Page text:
Several years ago I decided to make some major changes to my blog and website in an attempt to make them more SEO friendly. After all, art buyers can’t buy your work if you can’t be found. At the time this was a major change in how I was doing things online in an attempt to increase my own web presence and in doing so raise the awareness of my work. The good news? It worked! My workshops took off, tripod manufacturer Manfrotto “found” me and I became a member of their school of Xcellence; complete with a monthly article, things were looking good. The bad news? I had some major health issues and the continuous effort needed to keep things rolling wasn’t something I was able to keep up with. As a result and I lost a lot of the momentum I had built. Time has passed, things have changed (both with my health and SEO) and I’m back at it. I don’t pretend to be an SEO wiz or a professional in the field. I’m just someone who has collected more than a bit of knowledge over the years and thought I’d share my SEO tips for photographers with you.
If you don’t have a blog, a portion of your website you routinely update with new images, updates, articles, thoughts etc. you should start one. Why? Because search engines like Google and Bing love NEW information. They like websites that are alive with updates and a blog is perfect for just that. While the core pages of your website may not change very often you can consistently update your blog with information on new images, travels, sales, projects…you name it. When search engines crawl your site and see new information to index they know the site is currently being maintained. This fresh information is a signal that your post may be more relevant to a searcher’s needs. As a result, it has a better chance of being ranked higher.
The trick to having a blog that gets you noticed is doing it right. First, you want a self-hosted blog, something that is part of your actual website. For years I had a blog hosted on wordpress.com (www.edwardmendes.wordpress.com, I think). It served me well, or so I thought. It was the landing pad for everything I did photographically but because it was hosted on WordPress.com instead of my own domain, edwardmendesphotography.com, the traffic it generated didn’t help to increase my own website’s presence, it helped WordPress. So, when you start your blog make sure it’s part of your main website which is extremely easy to do if you’ve built your site with WordPress or even a creation site like Wix. If not, install your blog in a directory just under the root so it’s URL will read as, www.yourwebsite.com/blog.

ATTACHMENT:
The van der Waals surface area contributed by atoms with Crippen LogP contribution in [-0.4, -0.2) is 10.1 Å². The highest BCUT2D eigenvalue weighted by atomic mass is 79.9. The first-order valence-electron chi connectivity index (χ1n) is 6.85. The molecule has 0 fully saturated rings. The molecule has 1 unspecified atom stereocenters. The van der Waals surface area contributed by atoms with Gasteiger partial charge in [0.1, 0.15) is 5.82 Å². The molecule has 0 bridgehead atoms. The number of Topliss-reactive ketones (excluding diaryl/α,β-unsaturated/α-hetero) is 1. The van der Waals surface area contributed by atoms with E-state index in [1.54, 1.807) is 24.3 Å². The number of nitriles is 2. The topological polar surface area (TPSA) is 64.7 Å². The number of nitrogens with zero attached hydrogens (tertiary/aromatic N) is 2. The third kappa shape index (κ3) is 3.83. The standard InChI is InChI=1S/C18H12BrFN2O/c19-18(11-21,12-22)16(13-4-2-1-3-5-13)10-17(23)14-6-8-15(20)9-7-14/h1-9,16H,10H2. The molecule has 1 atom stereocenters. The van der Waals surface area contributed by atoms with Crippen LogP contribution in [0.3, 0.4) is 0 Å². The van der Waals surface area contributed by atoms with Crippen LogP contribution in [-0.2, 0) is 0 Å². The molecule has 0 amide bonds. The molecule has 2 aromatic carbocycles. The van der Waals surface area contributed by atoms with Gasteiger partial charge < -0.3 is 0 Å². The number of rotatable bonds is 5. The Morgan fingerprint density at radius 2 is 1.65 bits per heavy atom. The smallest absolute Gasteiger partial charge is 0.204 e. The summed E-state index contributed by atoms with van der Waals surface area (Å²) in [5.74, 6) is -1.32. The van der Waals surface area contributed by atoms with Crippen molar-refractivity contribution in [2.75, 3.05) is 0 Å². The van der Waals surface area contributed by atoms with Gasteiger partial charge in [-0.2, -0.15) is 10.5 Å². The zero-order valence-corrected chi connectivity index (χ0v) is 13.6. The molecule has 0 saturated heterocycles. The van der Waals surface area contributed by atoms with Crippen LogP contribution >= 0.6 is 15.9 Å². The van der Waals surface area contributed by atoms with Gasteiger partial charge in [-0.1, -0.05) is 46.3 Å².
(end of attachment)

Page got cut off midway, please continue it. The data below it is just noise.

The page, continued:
As I mentioned earlier, the point of having a blog is to share with others your thoughts on certain topics such as photography. Google and Bing are always trying to offer the best search results to their users, after all, if they bring up results that don’t hit-the-nail-on-the-head then you’ll stop using them. Gone are the days where you could keyword spam a post to death and rise to the top of a page ranking. Today search engine algorithms consider articles with a more organic presentation of information as those of the highest quality. The key is to optimize each post for a single keyword or a single keyword phrase and use them naturally within the post without going overboard. It’s all about creating posts that offer relevant, thoughtful and interesting information to people.